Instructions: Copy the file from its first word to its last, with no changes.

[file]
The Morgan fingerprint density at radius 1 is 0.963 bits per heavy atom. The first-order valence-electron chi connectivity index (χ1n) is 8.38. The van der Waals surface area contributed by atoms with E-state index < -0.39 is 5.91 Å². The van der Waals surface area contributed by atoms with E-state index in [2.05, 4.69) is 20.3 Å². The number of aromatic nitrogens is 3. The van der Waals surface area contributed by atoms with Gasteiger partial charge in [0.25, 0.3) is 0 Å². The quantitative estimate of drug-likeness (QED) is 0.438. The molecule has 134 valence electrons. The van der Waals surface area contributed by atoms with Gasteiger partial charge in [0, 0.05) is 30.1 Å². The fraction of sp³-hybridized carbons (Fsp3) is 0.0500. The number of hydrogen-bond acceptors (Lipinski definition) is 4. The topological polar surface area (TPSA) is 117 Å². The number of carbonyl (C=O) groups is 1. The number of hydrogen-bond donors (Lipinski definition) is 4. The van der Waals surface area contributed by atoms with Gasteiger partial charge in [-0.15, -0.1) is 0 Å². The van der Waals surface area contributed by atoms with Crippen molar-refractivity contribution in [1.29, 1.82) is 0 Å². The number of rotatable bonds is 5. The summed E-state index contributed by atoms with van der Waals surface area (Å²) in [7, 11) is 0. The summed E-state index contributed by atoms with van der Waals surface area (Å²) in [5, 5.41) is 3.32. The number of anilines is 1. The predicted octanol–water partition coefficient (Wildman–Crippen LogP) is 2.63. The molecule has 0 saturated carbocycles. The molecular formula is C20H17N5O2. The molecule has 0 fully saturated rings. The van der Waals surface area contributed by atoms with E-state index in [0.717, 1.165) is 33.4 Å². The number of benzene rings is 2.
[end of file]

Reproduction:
The Morgan fingerprint density at radius 1 is 0.963 bits per heavy atom. The first-order valence-electron chi connectivity index (χ1n) is 8.38. The van der Waals surface area contributed by atoms with E-state index < -0.39 is 5.91 Å². The van der Waals surface area contributed by atoms with E-state index in [2.05, 4.69) is 20.3 Å². The number of aromatic nitrogens is 3. The van der Waals surface area contributed by atoms with Gasteiger partial charge in [0.25, 0.3) is 0 Å². The quantitative estimate of drug-likeness (QED) is 0.438. The molecule has 134 valence electrons. The van der Waals surface area contributed by atoms with Gasteiger partial charge in [0, 0.05) is 30.1 Å². The fraction of sp³-hybridized carbons (Fsp3) is 0.0500. The number of hydrogen-bond acceptors (Lipinski definition) is 4. The topological polar surface area (TPSA) is 117 Å². The number of carbonyl (C=O) groups is 1. The number of hydrogen-bond donors (Lipinski definition) is 4. The van der Waals surface area contributed by atoms with Gasteiger partial charge in [-0.15, -0.1) is 0 Å². The van der Waals surface area contributed by atoms with Crippen molar-refractivity contribution in [1.29, 1.82) is 0 Å². The number of rotatable bonds is 5. The summed E-state index contributed by atoms with van der Waals surface area (Å²) in [7, 11) is 0. The summed E-state index contributed by atoms with van der Waals surface area (Å²) in [5, 5.41) is 3.32. The number of anilines is 1. The predicted octanol–water partition coefficient (Wildman–Crippen LogP) is 2.63. The molecule has 0 saturated carbocycles. The molecular formula is C20H17N5O2. The molecule has 0 fully saturated rings. The van der Waals surface area contributed by atoms with E-state index in [0.717, 1.165) is 33.4 Å². The number of benzene rings is 2.